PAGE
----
Anderson v. Celebrezze, 460 U.S. 780 (1983)
U.S. Supreme CourtAnderson v. Celebrezze, 460 U.S. 780 (1983)
Anderson v. Celebrezze
Argued December 6, 1982
Decided April 19, 1983
460 U.S. 780
An Ohio statute requires an independent candidate for President to file a statement of candidacy and nominating petition in March in order to appear on the general election ballot in November. On April 24, 1980, petitioner Anderson announced that he was an independent candidate for President. Thereafter, on May 16, 1980, his supporters tendered a nominating petition and statement of candidacy, satisfying the substantive requirements for ballot eligibility, to respondent Ohio Secretary of State. Respondent refused to accept the documents because they had not been filed within the time required by the Ohio statute. Anderson and petitioner voters then filed an action in Federal District Court, challenging the constitutionality of the statute. The District Court granted summary judgment for petitioners and ordered respondent to place Anderson's name on the general election ballot, holding that the statutory deadline was unconstitutional under the First and Fourteenth Amendments. The Court of Appeals reversed, holding that the early deadline served the State's interest in voter education by giving voters a longer opportunity to see how Presidential candidates withstand the close scrutiny of a political campaign.
Held: Ohio's early filing deadline places an unconstitutional burden on the voting and associational rights of petitioner Anderson's supporters. Pp. 460 U. S. 786-806.
(a) In resolving constitutional challenges to a State's election laws, a court must first consider the character and magnitude of the asserted injury to the rights protected by the First and Fourteenth Amendments that the plaintiff seeks to vindicate. It must then identify and evaluate the interests asserted by the State to justify the burden imposed by its rule. In passing judgment, the Court must not only determine the legitimacy and strength of each of these interests, it must also consider the extent to which those interests make it necessary to burden the plaintiff's rights. Only after weighing all these factors is the court in a position to decide whether the challenged provision is unconstitutional. Pp. 460 U. S. 786-790.
(b) The Ohio filing deadline not only burdens the associational rights of independent voters and candidates, it also places a significant state-imposed restriction on a nationwide electoral process. A burden that falls unequally on independent candidates or on new or small political parties impinges, by its very nature, on associational choices protected by the First Amendment, and discriminates against those candidates and voters whose political preferences lie outside the existing political parties. And in the context of a Presidential election, state-imposed restrictions implicate a uniquely important national interest, because the President and Vice President are the only elected officials who represent all the voters in the Nation, and the impact of the votes cast in each State affects the votes cast in other States. Pp. 460 U. S. 790-795.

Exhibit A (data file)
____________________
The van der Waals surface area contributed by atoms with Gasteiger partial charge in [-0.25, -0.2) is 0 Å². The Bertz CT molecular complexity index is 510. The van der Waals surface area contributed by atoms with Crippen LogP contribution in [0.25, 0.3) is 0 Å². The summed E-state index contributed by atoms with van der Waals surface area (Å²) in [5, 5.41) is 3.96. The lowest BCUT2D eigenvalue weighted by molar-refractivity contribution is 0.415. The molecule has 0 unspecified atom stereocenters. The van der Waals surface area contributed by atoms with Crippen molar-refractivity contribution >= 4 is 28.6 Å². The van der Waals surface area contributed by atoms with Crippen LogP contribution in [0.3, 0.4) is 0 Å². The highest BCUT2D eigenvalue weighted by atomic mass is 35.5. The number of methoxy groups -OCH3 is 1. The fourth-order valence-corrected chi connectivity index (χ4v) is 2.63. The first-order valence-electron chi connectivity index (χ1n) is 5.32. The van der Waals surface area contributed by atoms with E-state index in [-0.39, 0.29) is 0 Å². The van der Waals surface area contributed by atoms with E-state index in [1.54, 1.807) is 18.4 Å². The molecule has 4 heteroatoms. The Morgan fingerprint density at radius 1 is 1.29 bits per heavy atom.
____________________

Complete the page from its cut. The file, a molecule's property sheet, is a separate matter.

(c) None of the three interests that Ohio seeks to further by its early filing deadline justifies that deadline. As to the State's asserted interest in voter education, it is unrealistic in the modern world to suggest that it takes more than seven months to inform the electorate about the qualifications of a particular candidate simply because he lacks a partisan label. Moreover, it is not self-evident that the interest in voter education is served at all by the early filing deadline. The State's asserted interest in equal treatment for partisan and independent candidates is not achieved by imposing the early filing deadline on both, since, although a candidate participating in a primary election must declare his candidacy on the same date as an independent, both the burdens and benefits of the respective requirements are materially different, and the reasons for early filing for a primary candidate are inapplicable to independent candidates in the general election. And the State's asserted interest in political stability amounts to a desire to protect existing political parties from competition generated by independent candidates who have previously been affiliated with a party, an interest that conflicts with First Amendment values. The Ohio deadline does not serve any state interest "in maintaining the integrity of the various routes to the ballot" for the Presidency, because Ohio's Presidential preference primary does not serve to narrow the field for the general election. Storer v. Brown, 415 U. S. 724, distinguished. The deadline is not drawn to protect the parties from "intraparty feuding," and may actually impair the State's interest in preserving party harmony. Pp. 460 U. S. 796-806.
664 F.2d 554, reversed.
STEVENS, J., delivered the opinion of the Court, in which BURGER, C.J., and BRENNAN, MARSHALL, and BLACKMUN, JJ., joined. REHNQUIST, J., filed a dissenting opinion, in which WHITE, POWELL, and O'CONNOR, JJ., joined, post, p. 460 U. S. 806.